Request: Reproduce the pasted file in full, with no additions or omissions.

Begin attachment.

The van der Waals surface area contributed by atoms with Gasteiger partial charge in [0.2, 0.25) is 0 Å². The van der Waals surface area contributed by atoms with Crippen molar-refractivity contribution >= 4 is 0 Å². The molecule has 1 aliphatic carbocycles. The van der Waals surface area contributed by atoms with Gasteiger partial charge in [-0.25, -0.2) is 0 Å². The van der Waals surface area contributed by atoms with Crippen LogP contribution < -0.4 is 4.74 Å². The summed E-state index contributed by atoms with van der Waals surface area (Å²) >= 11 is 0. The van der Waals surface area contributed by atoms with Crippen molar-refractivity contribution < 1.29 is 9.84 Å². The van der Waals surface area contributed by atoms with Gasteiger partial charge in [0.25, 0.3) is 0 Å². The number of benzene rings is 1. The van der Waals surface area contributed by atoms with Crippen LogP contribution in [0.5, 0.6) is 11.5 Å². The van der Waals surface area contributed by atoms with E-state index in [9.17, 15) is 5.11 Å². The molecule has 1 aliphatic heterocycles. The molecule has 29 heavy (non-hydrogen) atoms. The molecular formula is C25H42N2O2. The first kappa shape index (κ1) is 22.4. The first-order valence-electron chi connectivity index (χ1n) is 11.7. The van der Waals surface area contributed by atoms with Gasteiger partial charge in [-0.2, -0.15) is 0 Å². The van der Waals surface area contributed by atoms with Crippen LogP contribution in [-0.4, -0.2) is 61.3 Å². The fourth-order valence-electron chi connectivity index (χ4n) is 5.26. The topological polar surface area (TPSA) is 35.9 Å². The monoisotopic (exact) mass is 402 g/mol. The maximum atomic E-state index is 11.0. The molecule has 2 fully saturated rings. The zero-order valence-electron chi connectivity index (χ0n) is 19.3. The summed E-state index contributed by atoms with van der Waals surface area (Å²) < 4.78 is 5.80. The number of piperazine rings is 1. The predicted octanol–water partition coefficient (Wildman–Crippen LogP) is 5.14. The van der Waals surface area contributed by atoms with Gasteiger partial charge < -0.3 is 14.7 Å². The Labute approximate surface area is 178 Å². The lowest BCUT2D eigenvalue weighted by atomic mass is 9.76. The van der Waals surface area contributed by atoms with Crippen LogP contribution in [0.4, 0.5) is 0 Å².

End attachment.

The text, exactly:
The van der Waals surface area contributed by atoms with Gasteiger partial charge in [0.2, 0.25) is 0 Å². The van der Waals surface area contributed by atoms with Crippen molar-refractivity contribution >= 4 is 0 Å². The molecule has 1 aliphatic carbocycles. The van der Waals surface area contributed by atoms with Gasteiger partial charge in [-0.25, -0.2) is 0 Å². The van der Waals surface area contributed by atoms with Crippen LogP contribution < -0.4 is 4.74 Å². The summed E-state index contributed by atoms with van der Waals surface area (Å²) >= 11 is 0. The van der Waals surface area contributed by atoms with Crippen molar-refractivity contribution < 1.29 is 9.84 Å². The van der Waals surface area contributed by atoms with Gasteiger partial charge in [0.25, 0.3) is 0 Å². The number of benzene rings is 1. The van der Waals surface area contributed by atoms with Crippen LogP contribution in [0.5, 0.6) is 11.5 Å². The van der Waals surface area contributed by atoms with E-state index in [9.17, 15) is 5.11 Å². The molecule has 1 aliphatic heterocycles. The molecule has 29 heavy (non-hydrogen) atoms. The molecular formula is C25H42N2O2. The first kappa shape index (κ1) is 22.4. The first-order valence-electron chi connectivity index (χ1n) is 11.7. The van der Waals surface area contributed by atoms with Gasteiger partial charge in [-0.2, -0.15) is 0 Å². The van der Waals surface area contributed by atoms with Crippen LogP contribution in [-0.4, -0.2) is 61.3 Å². The fourth-order valence-electron chi connectivity index (χ4n) is 5.26. The topological polar surface area (TPSA) is 35.9 Å². The monoisotopic (exact) mass is 402 g/mol. The maximum atomic E-state index is 11.0. The molecule has 2 fully saturated rings. The zero-order valence-electron chi connectivity index (χ0n) is 19.3. The summed E-state index contributed by atoms with van der Waals surface area (Å²) < 4.78 is 5.80. The number of piperazine rings is 1. The predicted octanol–water partition coefficient (Wildman–Crippen LogP) is 5.14. The van der Waals surface area contributed by atoms with Gasteiger partial charge < -0.3 is 14.7 Å². The Labute approximate surface area is 178 Å². The lowest BCUT2D eigenvalue weighted by atomic mass is 9.76. The van der Waals surface area contributed by atoms with Crippen LogP contribution in [0.4, 0.5) is 0 Å².